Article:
Looking at a starry sky, or even just a photo of it, is one of my favorite feelings in the world. Scientists have just released a very special “starry sky” photo, the largest, most detailed of its kind.
This is the largest 2D map of the sky ever made. It took six years and an enormous amount of data to complete it. And no wonder – it covers nearly half of the sky and shows more than one billion galaxies!
This remarkable map is the tenth data release from the DOE’s Dark Energy Spectroscopic Instrument (DESI) Legacy Imaging Survey. With this addition, , the Legacy Surveys have been expanded to over 20,000 square degrees.
The map shows 14,000 square degrees of the sky visible from the northern hemisphere. All the data were collected using a total of three telescopes at NSF’s NOIRLab’s Kitt Peak National Observatory (KPNO) and Cerro Tololo Inter-American Observatory (CTIO) in Chile. As I mentioned, it took six years to complete this ambitious task. It resulted in a whopping one petabyte of data and 100 million CPU hours to complete it! And it’s not just any computer, it’s one of the world’s most powerful computers at the US National Energy Research Scientific Computing Center.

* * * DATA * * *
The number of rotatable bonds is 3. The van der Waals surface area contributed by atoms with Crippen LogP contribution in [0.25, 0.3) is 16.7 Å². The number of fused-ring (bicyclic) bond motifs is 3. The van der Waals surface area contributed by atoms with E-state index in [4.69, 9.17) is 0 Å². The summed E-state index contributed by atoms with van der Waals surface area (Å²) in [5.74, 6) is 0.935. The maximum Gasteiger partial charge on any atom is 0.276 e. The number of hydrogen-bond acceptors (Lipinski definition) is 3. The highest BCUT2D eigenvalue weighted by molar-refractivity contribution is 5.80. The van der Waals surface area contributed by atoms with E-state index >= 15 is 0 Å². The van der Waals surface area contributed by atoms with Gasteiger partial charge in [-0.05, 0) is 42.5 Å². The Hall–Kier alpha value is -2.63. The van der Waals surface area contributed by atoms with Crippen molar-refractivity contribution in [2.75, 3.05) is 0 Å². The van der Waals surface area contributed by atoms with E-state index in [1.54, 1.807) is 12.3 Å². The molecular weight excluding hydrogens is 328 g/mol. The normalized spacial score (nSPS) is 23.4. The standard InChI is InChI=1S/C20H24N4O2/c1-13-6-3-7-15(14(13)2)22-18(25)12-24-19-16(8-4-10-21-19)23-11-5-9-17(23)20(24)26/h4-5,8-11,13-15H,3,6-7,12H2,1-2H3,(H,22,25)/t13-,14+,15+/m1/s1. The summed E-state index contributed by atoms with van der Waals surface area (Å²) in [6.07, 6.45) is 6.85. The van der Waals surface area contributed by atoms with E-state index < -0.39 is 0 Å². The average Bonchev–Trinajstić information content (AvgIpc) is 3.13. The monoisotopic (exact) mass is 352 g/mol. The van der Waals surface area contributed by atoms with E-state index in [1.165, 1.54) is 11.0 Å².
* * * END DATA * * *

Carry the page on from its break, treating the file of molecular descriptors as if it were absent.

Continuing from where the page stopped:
Like all maps of this kind, it should help astronomers study and better understand the structure of dark matter, dark energy, and the universe in general. “Though all galaxies shine brightly, many are cloaked in dust while others are so distant that to observers on Earth they appear as little more than faint smudges,” Alfredo Zenteno of NSF’s NOIRLab writes in a statement. This is why it’s important to create comprehensive maps like this one.
“One of the main purposes of this map is to identify roughly 40 million target galaxies for the five-year DESI Spectroscopic Survey, which is aimed at understanding dark energy by precisely mapping the expansion history of the Universe over the last 12 billion years. The DESI project has selected its targets and the spectroscopic survey is currently underway. However, the team is looking to create the most comprehensive map of the sky that they can, so more images and improved processing have been added to the Legacy Surveys to include data that were previously missing.”
[via Digital Trends; image credits: DESI Legacy Imaging Survey/KPNO/NOIRLab/NSF/AURA; Image processing: T.A. Rector (University of Alaska Anchorage/NSF’s NOIRLab, Jen Miller, M. Zamani & D. de Martin (NSF’s NOIRLab)]